Benedict XVI: From humble servant to simple pilgrim

Bill Brewer Catholic Church, News

CASTEL GANDOLFO, Italy (Catholic News Service) — His Holiness Benedict XVI, who began his papacy describing himself as a “humble servant in the Lord’s vineyard,” described his retirement as a time of being a “simple pilgrim, who begins the last stage of his pilgrimage on this earth.”

The 85-year-old pope emeritus arrived in Castel Gandolfo Feb. 28 about two-and-a-half hours before the end of his pontificate.

He planned to spend about two months at the papal villa south of Rome before moving into a former monastery in the Vatican Gardens in Rome.

His Holiness Benedict XVI arrived in a helicopter from the Vatican and rode by car through the fields and formal gardens of the papal villa before reaching the residence.

Hours before he arrived, townspeople, pilgrims and visitors began filling the main square outside the papal residence. As they waited for the pope, they prayed the rosary.

As soon as he entered the residence, the pope emeritus went upstairs and, standing on the balcony overlooking the main square, he greeted the crowd.

“Dear friends, I am happy to be with you, surrounded by the beauty of creation and by your friendship, which does me such good,” he told them.

“You know that for me, today is different than the days that have gone before. You know that I am no longer supreme pontiff of the Catholic Church — until 8 o’clock I will be, but not after that.”

“I am a simple pilgrim who begins the last stage of his pilgrimage on this earth,” he told them. “But with all my heart, with all my love, with my prayers, with my reflection, with all my interior strength, I still want to work for the common good and the good of the church and humanity,” he told them.

Pope Benedict thanked the people for their support and asked them to continue to pray and work for the good of the church, too.

“With all my heart, I impart my blessing,” he told them, before giving a simple blessing, in Italian, in the name of the Father, Son and Holy Spirit.

Enzo Romagnoli, who runs a deli near the papal villa, told Catholic News Service he was born during the pontificate of Pius XI. “Since then, I’ve seen all the popes here.”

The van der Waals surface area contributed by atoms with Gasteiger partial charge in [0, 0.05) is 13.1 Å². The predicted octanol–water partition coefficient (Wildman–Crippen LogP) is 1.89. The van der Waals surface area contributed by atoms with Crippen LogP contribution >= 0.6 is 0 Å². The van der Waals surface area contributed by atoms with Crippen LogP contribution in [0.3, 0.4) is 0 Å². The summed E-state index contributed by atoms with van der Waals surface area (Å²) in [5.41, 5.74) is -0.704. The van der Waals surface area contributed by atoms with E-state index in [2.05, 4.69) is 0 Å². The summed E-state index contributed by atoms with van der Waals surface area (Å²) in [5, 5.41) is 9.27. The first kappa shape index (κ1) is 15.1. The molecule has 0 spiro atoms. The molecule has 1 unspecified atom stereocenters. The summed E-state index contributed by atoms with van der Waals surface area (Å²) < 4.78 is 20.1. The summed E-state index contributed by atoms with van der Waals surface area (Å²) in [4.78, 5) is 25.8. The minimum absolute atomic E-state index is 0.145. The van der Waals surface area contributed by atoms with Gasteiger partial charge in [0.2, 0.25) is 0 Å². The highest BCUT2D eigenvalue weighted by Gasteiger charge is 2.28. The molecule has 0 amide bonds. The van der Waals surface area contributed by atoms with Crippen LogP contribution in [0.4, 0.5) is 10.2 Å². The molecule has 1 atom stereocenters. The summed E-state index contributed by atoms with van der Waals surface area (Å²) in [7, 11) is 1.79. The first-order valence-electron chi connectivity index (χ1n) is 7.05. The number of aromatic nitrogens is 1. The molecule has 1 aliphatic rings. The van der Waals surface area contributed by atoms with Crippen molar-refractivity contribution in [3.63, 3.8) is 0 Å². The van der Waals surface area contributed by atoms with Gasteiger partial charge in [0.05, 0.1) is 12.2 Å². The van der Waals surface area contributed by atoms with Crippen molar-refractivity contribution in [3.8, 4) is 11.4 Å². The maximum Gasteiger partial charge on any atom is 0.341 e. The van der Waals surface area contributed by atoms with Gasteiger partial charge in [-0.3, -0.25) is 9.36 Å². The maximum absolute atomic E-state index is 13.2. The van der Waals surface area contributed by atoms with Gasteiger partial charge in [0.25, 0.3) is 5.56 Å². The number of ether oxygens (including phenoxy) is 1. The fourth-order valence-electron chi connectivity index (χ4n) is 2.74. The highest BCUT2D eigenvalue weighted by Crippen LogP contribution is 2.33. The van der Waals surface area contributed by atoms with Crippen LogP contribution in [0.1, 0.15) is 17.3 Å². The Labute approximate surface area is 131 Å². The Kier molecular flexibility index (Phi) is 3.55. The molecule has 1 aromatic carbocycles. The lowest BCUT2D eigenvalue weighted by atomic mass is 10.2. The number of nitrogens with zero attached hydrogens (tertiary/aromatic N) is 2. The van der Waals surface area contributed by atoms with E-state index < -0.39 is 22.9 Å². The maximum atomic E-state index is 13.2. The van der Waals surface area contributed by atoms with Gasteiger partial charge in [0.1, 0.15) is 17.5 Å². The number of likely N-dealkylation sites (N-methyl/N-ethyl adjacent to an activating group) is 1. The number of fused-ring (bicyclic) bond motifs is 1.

“It both sad and beautiful” to have Pope Benedict in town as he retires, he said. “But we are honored to have him here.”

Romagnoli said when he travels and people ask him where he’s from, he responds “Castel Gandolfo,” and everyone knows where that is, which is an honor for such a small town.

Even half an hour after the pope had gone inside, a man dressed in a suit stood near the entrance to the villa with a sign, “Dear Pope, we are with you and we will miss you.”

Mauro Giovannucci, who runs a butcher shop in the main square, told CNS: “This is a unique event, a new experience of enthusiasm and joy. When the pope is here, even the air is more pleasant.”

He prayed that God would help Pope Benedict; “We all love him.”

Just after Benedict XVI arrived, two Swiss Guards stood at the main doors of the residence and two more stood just inside. They were scheduled to close the doors at 8 p.m. and return to the Vatican, since their job is to guard the pope.

Their place was to be taken by Vatican police officers inside the villa. Outside, there were plenty of carabinieri — the Italian military police — and Italian state police officers.

Several hours before he departed the Vatican for Castel Gandolfo, Benedict XVI addressed the College of Cardinals and personally spoke to each one, including Cardinal Justin Rigali, who is in residence in Knoxville and is a former archbishop of the Archdiocese of St. Louis and archbishop emeritus of Philadelphia. When Cardinal Rigali spoke to the pontiff emeritus, the cardinal said he was representing the faithful of the Archdiocese of Philadelphia and the Diocese of Knoxville.